The traditional cuisine of Iceland
In the 9th Century, Norse Viking Warriors came to Iceland with one intention. The intention was to settle in the Scandinavian country. Cold harsh weather had habitants scavenging for food from anywhere they could get. Iceland is basically surrounded by the extremely cold Atlantic ocean, therefore the extreme harsh cold weather also surrounds it completely. With having an ocean right alongside its coast, local dwellers started fishing for food in the ocean due to the scarcity of animals on the Icelandic surface. The Atlantic Ocean is a large habitat to different species of fish, which made it possible for individuals living in Iceland to have food. This is the reason that most of the cuisine found in Iceland is made up of fish.
A Culmination of Extravagant and Delicious Ingredients:
Fish has also been helping Icelanders economically in the aftermath of the 2008 Financial crisis. Since then fish has been a huge part of the economy as it has become the most exported material from Iceland driving its economy to a better future ahead. Even in Iceland’s capital Reykjavik alone, fish is being consumed in a shipful of quantity, which means in thousands if not millions. Different species are cooked to perfection or according to customer’s preference in a restaurant. Many high-class restaurants in Iceland are based on the seafood alone, specifically fish.
Why do People like it?
Fish is almost universally liked by everybody and Iceland, a country whose whole cuisine is predominantly based on fish is no exception. Since settling in the country known for its natural landscape, residents have been devouring fish just to survive the harsh weather. But along the way, as the fish transformed into food course and at times a delicacy, now everybody in Iceland love fish. They have developed a taste for it and the fish is also very much culturally attached to individuals.
This was the food that was available in multitudes of numbers and helped with the survival of ancestors of the residents. They say that individuals who eat fish in Iceland do it is a way to celebrate the culture of their ancestors who were the early settlers of Iceland. This historical and cultural significance of fish has led to a huge increase in the popularity of it as a food in Iceland. Even the national food/dish of Iceland is a fish (more of a shark than a fish). This does not at all means that residents do not love it as a food itself as you will find many different ranges of dish that has something relating to a fish or the seafood. Now let’s get into some of the most famous and traditional fish from Iceland:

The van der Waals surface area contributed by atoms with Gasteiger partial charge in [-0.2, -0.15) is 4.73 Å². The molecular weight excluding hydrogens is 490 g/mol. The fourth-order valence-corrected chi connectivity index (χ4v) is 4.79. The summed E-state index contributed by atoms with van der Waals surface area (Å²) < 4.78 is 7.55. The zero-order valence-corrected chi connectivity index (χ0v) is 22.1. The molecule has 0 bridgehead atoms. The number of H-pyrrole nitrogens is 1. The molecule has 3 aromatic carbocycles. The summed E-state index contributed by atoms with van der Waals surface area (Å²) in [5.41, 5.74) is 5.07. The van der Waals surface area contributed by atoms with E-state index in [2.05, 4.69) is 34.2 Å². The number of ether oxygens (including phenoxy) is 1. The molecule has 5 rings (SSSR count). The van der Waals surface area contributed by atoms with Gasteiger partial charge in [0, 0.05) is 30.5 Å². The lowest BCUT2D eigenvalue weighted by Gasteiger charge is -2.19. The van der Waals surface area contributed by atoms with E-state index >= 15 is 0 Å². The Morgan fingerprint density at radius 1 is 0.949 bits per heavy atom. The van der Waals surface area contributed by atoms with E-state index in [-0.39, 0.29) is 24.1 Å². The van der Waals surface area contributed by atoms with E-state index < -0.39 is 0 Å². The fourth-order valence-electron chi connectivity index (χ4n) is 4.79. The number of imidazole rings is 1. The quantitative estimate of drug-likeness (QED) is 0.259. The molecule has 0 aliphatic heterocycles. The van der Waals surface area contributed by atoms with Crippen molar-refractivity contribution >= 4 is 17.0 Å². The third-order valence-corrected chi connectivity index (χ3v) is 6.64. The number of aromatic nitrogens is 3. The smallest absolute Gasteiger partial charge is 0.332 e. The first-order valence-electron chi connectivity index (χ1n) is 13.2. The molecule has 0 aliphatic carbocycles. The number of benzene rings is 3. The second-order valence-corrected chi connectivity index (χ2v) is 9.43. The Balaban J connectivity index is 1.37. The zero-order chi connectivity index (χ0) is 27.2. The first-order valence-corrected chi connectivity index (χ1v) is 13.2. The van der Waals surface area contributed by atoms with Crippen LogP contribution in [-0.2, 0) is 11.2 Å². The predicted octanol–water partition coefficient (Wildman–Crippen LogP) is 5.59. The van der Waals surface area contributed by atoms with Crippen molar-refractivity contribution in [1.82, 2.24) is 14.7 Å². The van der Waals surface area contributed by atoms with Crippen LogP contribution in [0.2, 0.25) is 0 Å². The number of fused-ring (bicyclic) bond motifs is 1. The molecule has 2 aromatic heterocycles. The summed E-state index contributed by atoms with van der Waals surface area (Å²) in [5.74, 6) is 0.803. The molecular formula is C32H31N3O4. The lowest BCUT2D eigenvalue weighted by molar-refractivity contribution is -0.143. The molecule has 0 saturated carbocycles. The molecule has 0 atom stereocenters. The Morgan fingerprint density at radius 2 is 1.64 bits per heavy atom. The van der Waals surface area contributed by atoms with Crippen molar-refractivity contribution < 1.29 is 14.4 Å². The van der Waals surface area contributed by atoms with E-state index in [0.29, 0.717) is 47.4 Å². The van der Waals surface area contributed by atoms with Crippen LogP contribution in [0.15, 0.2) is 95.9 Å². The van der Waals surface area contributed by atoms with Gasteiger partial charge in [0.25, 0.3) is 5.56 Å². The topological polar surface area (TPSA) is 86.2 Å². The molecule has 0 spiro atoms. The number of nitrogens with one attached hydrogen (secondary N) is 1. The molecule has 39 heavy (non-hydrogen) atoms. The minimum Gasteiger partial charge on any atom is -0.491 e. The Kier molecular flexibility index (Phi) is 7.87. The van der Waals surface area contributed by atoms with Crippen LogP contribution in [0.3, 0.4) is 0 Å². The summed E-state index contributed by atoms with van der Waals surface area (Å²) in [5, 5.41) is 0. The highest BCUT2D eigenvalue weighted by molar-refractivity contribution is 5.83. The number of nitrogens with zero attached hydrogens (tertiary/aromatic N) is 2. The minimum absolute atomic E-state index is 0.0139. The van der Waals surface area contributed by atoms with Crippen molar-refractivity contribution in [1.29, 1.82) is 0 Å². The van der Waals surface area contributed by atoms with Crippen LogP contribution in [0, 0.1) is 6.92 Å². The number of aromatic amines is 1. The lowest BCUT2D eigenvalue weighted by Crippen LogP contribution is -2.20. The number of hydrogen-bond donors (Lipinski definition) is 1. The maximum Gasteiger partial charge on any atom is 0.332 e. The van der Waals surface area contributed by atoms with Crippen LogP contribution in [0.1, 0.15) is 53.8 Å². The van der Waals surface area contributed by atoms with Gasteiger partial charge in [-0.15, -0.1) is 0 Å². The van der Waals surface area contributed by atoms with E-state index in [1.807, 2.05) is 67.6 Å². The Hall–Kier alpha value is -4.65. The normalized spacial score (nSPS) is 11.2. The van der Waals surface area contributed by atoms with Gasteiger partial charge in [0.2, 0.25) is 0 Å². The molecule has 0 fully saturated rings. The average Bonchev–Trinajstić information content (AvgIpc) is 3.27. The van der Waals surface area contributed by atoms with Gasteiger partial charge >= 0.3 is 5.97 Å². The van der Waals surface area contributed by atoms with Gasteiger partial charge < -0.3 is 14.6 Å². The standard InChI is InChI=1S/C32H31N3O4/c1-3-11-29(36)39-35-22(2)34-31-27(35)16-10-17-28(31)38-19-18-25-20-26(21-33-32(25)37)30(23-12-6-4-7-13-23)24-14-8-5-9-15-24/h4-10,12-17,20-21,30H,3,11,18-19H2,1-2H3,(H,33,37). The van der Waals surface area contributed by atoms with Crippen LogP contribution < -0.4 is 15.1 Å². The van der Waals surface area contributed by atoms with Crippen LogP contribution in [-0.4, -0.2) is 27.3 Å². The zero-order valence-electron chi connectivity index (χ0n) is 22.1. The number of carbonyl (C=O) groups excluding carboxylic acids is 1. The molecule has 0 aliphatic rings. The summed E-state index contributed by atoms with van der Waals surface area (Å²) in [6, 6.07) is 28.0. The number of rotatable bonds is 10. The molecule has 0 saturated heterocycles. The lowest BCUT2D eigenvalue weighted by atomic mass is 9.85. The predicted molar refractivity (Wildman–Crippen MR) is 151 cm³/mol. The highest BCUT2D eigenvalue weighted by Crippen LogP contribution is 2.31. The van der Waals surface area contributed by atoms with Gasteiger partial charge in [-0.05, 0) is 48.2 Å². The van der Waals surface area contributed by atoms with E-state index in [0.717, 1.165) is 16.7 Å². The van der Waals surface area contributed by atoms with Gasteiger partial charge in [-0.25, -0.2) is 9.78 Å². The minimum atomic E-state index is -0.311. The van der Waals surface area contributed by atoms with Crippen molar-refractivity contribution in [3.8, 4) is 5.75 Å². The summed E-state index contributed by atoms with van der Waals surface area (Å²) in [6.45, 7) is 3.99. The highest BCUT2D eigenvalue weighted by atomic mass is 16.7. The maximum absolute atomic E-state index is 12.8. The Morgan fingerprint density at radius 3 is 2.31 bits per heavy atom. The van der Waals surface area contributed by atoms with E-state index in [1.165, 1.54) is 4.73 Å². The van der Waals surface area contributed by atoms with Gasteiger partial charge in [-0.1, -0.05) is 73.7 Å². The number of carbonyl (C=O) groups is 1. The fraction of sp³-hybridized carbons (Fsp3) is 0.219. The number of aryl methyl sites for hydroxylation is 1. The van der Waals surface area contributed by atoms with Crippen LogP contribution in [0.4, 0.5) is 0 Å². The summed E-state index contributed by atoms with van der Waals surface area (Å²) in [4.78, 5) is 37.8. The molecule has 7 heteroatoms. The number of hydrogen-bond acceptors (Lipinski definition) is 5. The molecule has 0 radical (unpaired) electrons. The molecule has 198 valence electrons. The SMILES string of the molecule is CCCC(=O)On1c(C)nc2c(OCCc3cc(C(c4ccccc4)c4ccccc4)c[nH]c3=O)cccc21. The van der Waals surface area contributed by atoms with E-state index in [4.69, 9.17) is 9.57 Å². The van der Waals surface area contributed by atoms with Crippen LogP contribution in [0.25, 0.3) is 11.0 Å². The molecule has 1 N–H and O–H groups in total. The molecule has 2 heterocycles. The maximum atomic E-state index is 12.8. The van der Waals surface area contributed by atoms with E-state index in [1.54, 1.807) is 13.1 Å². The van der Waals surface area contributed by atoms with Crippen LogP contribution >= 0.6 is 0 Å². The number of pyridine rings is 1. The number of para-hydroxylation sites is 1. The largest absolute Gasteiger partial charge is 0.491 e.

Hakarl – Fermented Shark:
Most tourists in Iceland are suggested to eat this at the advice of the locals (because of their fondness with it). Although most tourists do not like it for the ammonia taste it has, so, therefore, tourists end up saying that this is the worst food they have eaten in their lives.
Reykjavik Outventure offers 2 tours that offers the tasting of fermented shark. Reykjanes Peninsula food & drinks.
Also Guided Reykjavik museum food & drink walking tour.
The Black Death:
It is a schnapp made from fermenting grain or mashed potato with a little bit of caraway thrown in for flavor. One of the other reasons its called Black Death is because it makes the drinker wild. It also makes the drinker also forgetful most of the times.
In Iceland, it is now considered more than a leftover of food. Many cafes and restaurants serve this dish to visitors. Most makers of this dish have disagreements over the true ingredients of the dish. Some people like to leave the ingredients in the fridge for overnight. Others present the dish with a fish as fresh from the ocean it can possibly be. It is considered to be the favorite dish of the current president of Iceland Guðni Th. Jóhannesson. Johannesson’s mother says that he always likes a serving of homemade stew whenever he visits her.
Hardfiskur – Dried Fish Jerky:
We warn a prospective eater that one the pack is open, smell spreads like wildfire. It is a common occurrence in many of the households in Iceland. The Icelandic version of butter goes very well with this delicacy so do not forget to pack this too. A hardfiskur can have its creation from a dry haddock, cod or a flounder. Once dried to perfection these fish become like beef jerky that is popular in the United States of America.